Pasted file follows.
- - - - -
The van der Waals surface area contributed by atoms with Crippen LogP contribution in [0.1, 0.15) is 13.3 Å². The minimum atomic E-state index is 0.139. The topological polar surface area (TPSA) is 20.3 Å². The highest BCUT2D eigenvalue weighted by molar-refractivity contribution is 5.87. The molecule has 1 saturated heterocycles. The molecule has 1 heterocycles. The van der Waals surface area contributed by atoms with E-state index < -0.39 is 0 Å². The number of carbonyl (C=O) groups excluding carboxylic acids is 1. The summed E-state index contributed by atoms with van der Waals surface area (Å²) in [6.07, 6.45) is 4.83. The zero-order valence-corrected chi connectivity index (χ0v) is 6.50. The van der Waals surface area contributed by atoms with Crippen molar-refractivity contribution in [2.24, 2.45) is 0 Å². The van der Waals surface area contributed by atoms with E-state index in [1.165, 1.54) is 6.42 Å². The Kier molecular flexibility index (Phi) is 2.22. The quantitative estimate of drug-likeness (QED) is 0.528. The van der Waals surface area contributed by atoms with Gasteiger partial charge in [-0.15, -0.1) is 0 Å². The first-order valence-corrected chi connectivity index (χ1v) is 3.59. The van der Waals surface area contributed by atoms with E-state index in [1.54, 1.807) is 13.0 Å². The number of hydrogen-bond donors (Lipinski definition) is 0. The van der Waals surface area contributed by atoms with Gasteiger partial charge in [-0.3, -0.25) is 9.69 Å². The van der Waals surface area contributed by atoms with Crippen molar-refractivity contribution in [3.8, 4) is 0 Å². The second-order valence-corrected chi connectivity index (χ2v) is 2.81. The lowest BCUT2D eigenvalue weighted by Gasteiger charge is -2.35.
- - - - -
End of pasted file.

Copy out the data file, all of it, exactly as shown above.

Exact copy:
The van der Waals surface area contributed by atoms with Crippen LogP contribution in [0.1, 0.15) is 13.3 Å². The minimum atomic E-state index is 0.139. The topological polar surface area (TPSA) is 20.3 Å². The highest BCUT2D eigenvalue weighted by molar-refractivity contribution is 5.87. The molecule has 1 saturated heterocycles. The molecule has 1 heterocycles. The van der Waals surface area contributed by atoms with E-state index < -0.39 is 0 Å². The number of carbonyl (C=O) groups excluding carboxylic acids is 1. The summed E-state index contributed by atoms with van der Waals surface area (Å²) in [6.07, 6.45) is 4.83. The zero-order valence-corrected chi connectivity index (χ0v) is 6.50. The van der Waals surface area contributed by atoms with Crippen molar-refractivity contribution in [2.24, 2.45) is 0 Å². The van der Waals surface area contributed by atoms with E-state index in [1.165, 1.54) is 6.42 Å². The Kier molecular flexibility index (Phi) is 2.22. The quantitative estimate of drug-likeness (QED) is 0.528. The van der Waals surface area contributed by atoms with Gasteiger partial charge in [-0.15, -0.1) is 0 Å². The first-order valence-corrected chi connectivity index (χ1v) is 3.59. The van der Waals surface area contributed by atoms with E-state index in [1.54, 1.807) is 13.0 Å². The number of hydrogen-bond donors (Lipinski definition) is 0. The van der Waals surface area contributed by atoms with Gasteiger partial charge in [-0.3, -0.25) is 9.69 Å². The van der Waals surface area contributed by atoms with Crippen molar-refractivity contribution in [3.8, 4) is 0 Å². The second-order valence-corrected chi connectivity index (χ2v) is 2.81. The lowest BCUT2D eigenvalue weighted by Gasteiger charge is -2.35.